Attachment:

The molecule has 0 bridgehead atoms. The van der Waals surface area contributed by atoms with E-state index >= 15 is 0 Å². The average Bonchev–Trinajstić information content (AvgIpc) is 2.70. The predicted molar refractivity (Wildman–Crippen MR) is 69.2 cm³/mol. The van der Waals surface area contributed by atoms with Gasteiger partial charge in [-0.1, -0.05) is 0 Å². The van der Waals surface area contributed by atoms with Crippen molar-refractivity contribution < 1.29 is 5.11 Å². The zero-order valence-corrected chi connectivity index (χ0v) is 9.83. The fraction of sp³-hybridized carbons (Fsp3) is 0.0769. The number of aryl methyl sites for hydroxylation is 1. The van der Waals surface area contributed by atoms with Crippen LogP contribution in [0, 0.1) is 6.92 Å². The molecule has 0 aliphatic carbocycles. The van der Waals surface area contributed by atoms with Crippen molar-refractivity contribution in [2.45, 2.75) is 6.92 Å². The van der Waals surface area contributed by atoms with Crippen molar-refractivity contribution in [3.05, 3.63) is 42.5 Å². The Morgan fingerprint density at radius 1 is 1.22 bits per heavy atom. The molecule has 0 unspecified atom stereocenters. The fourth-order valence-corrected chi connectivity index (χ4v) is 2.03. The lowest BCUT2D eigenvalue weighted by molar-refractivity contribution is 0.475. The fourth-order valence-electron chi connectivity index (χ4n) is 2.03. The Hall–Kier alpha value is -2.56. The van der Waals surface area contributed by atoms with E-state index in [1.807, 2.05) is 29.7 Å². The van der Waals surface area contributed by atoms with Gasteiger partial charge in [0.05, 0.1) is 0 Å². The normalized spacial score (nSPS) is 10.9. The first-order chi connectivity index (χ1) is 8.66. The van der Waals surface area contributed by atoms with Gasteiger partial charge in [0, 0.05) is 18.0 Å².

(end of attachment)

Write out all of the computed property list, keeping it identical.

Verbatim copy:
The molecule has 0 bridgehead atoms. The van der Waals surface area contributed by atoms with E-state index >= 15 is 0 Å². The average Bonchev–Trinajstić information content (AvgIpc) is 2.70. The predicted molar refractivity (Wildman–Crippen MR) is 69.2 cm³/mol. The van der Waals surface area contributed by atoms with Gasteiger partial charge in [-0.1, -0.05) is 0 Å². The van der Waals surface area contributed by atoms with Crippen molar-refractivity contribution < 1.29 is 5.11 Å². The zero-order valence-corrected chi connectivity index (χ0v) is 9.83. The fraction of sp³-hybridized carbons (Fsp3) is 0.0769. The number of aryl methyl sites for hydroxylation is 1. The van der Waals surface area contributed by atoms with Crippen LogP contribution in [0, 0.1) is 6.92 Å². The molecule has 0 aliphatic carbocycles. The van der Waals surface area contributed by atoms with Crippen molar-refractivity contribution in [2.45, 2.75) is 6.92 Å². The van der Waals surface area contributed by atoms with Crippen molar-refractivity contribution in [3.05, 3.63) is 42.5 Å². The Morgan fingerprint density at radius 1 is 1.22 bits per heavy atom. The molecule has 0 unspecified atom stereocenters. The fourth-order valence-corrected chi connectivity index (χ4v) is 2.03. The lowest BCUT2D eigenvalue weighted by molar-refractivity contribution is 0.475. The fourth-order valence-electron chi connectivity index (χ4n) is 2.03. The Hall–Kier alpha value is -2.56. The van der Waals surface area contributed by atoms with E-state index in [1.807, 2.05) is 29.7 Å². The van der Waals surface area contributed by atoms with Gasteiger partial charge in [0.05, 0.1) is 0 Å². The normalized spacial score (nSPS) is 10.9. The first-order chi connectivity index (χ1) is 8.66. The van der Waals surface area contributed by atoms with Gasteiger partial charge in [0, 0.05) is 18.0 Å².